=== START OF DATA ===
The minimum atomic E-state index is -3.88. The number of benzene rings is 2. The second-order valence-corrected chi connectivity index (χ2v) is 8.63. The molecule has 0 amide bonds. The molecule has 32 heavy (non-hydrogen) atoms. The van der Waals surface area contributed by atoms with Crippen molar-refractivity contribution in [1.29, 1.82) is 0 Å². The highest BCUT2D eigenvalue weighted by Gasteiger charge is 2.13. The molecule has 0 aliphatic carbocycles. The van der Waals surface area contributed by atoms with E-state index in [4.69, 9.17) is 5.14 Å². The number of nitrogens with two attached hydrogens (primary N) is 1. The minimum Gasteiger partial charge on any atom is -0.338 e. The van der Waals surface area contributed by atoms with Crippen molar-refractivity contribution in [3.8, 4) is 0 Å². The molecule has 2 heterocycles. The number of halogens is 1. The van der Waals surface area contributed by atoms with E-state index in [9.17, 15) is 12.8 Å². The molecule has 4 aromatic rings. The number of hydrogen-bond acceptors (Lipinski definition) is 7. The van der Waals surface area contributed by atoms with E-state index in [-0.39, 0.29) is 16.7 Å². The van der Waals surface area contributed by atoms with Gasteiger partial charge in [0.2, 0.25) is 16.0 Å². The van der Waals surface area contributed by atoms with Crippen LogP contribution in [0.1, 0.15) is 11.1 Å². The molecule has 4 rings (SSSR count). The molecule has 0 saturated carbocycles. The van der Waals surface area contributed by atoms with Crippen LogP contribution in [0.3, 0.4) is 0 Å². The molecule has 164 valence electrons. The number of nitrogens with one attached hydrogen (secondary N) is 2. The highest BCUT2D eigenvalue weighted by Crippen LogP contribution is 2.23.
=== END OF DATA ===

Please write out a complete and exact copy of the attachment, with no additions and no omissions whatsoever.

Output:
The minimum atomic E-state index is -3.88. The number of benzene rings is 2. The second-order valence-corrected chi connectivity index (χ2v) is 8.63. The molecule has 0 amide bonds. The molecule has 32 heavy (non-hydrogen) atoms. The van der Waals surface area contributed by atoms with Crippen molar-refractivity contribution in [1.29, 1.82) is 0 Å². The highest BCUT2D eigenvalue weighted by Gasteiger charge is 2.13. The molecule has 0 aliphatic carbocycles. The van der Waals surface area contributed by atoms with E-state index in [4.69, 9.17) is 5.14 Å². The number of nitrogens with two attached hydrogens (primary N) is 1. The minimum Gasteiger partial charge on any atom is -0.338 e. The van der Waals surface area contributed by atoms with Crippen molar-refractivity contribution in [3.8, 4) is 0 Å². The molecule has 2 heterocycles. The number of halogens is 1. The van der Waals surface area contributed by atoms with E-state index in [9.17, 15) is 12.8 Å². The molecule has 4 aromatic rings. The number of hydrogen-bond acceptors (Lipinski definition) is 7. The van der Waals surface area contributed by atoms with E-state index in [-0.39, 0.29) is 16.7 Å². The van der Waals surface area contributed by atoms with Gasteiger partial charge in [0.2, 0.25) is 16.0 Å². The van der Waals surface area contributed by atoms with Crippen LogP contribution in [0.1, 0.15) is 11.1 Å². The molecule has 4 rings (SSSR count). The molecule has 0 saturated carbocycles. The van der Waals surface area contributed by atoms with Crippen LogP contribution in [0.3, 0.4) is 0 Å². The molecule has 164 valence electrons. The number of nitrogens with one attached hydrogen (secondary N) is 2. The highest BCUT2D eigenvalue weighted by Crippen LogP contribution is 2.23.